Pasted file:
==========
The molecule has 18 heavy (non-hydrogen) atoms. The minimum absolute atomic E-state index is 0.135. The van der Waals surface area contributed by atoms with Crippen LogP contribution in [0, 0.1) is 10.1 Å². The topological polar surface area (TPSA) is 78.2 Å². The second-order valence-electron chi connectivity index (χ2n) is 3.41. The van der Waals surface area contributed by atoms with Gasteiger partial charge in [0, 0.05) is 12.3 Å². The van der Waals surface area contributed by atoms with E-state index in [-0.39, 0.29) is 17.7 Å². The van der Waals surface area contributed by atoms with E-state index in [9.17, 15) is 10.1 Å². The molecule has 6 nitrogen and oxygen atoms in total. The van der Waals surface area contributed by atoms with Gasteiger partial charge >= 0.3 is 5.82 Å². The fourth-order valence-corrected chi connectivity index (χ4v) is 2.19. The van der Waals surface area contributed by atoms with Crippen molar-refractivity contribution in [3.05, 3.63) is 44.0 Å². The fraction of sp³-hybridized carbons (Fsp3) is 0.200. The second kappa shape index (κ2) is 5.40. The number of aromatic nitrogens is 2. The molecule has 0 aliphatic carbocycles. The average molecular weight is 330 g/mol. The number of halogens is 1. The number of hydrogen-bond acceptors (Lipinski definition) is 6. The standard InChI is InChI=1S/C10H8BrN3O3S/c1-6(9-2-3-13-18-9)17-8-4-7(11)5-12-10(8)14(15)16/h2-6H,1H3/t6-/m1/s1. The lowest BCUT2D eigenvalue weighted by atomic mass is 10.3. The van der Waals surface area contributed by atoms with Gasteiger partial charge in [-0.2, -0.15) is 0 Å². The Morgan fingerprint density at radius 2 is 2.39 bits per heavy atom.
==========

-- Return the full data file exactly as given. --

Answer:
The molecule has 18 heavy (non-hydrogen) atoms. The minimum absolute atomic E-state index is 0.135. The van der Waals surface area contributed by atoms with Crippen LogP contribution in [0, 0.1) is 10.1 Å². The topological polar surface area (TPSA) is 78.2 Å². The second-order valence-electron chi connectivity index (χ2n) is 3.41. The van der Waals surface area contributed by atoms with Gasteiger partial charge in [0, 0.05) is 12.3 Å². The van der Waals surface area contributed by atoms with E-state index in [-0.39, 0.29) is 17.7 Å². The van der Waals surface area contributed by atoms with E-state index in [9.17, 15) is 10.1 Å². The molecule has 6 nitrogen and oxygen atoms in total. The van der Waals surface area contributed by atoms with Gasteiger partial charge >= 0.3 is 5.82 Å². The fourth-order valence-corrected chi connectivity index (χ4v) is 2.19. The van der Waals surface area contributed by atoms with Crippen molar-refractivity contribution in [3.05, 3.63) is 44.0 Å². The fraction of sp³-hybridized carbons (Fsp3) is 0.200. The second kappa shape index (κ2) is 5.40. The number of aromatic nitrogens is 2. The molecule has 0 aliphatic carbocycles. The average molecular weight is 330 g/mol. The number of halogens is 1. The number of hydrogen-bond acceptors (Lipinski definition) is 6. The standard InChI is InChI=1S/C10H8BrN3O3S/c1-6(9-2-3-13-18-9)17-8-4-7(11)5-12-10(8)14(15)16/h2-6H,1H3/t6-/m1/s1. The lowest BCUT2D eigenvalue weighted by atomic mass is 10.3. The van der Waals surface area contributed by atoms with Gasteiger partial charge in [-0.2, -0.15) is 0 Å². The Morgan fingerprint density at radius 2 is 2.39 bits per heavy atom.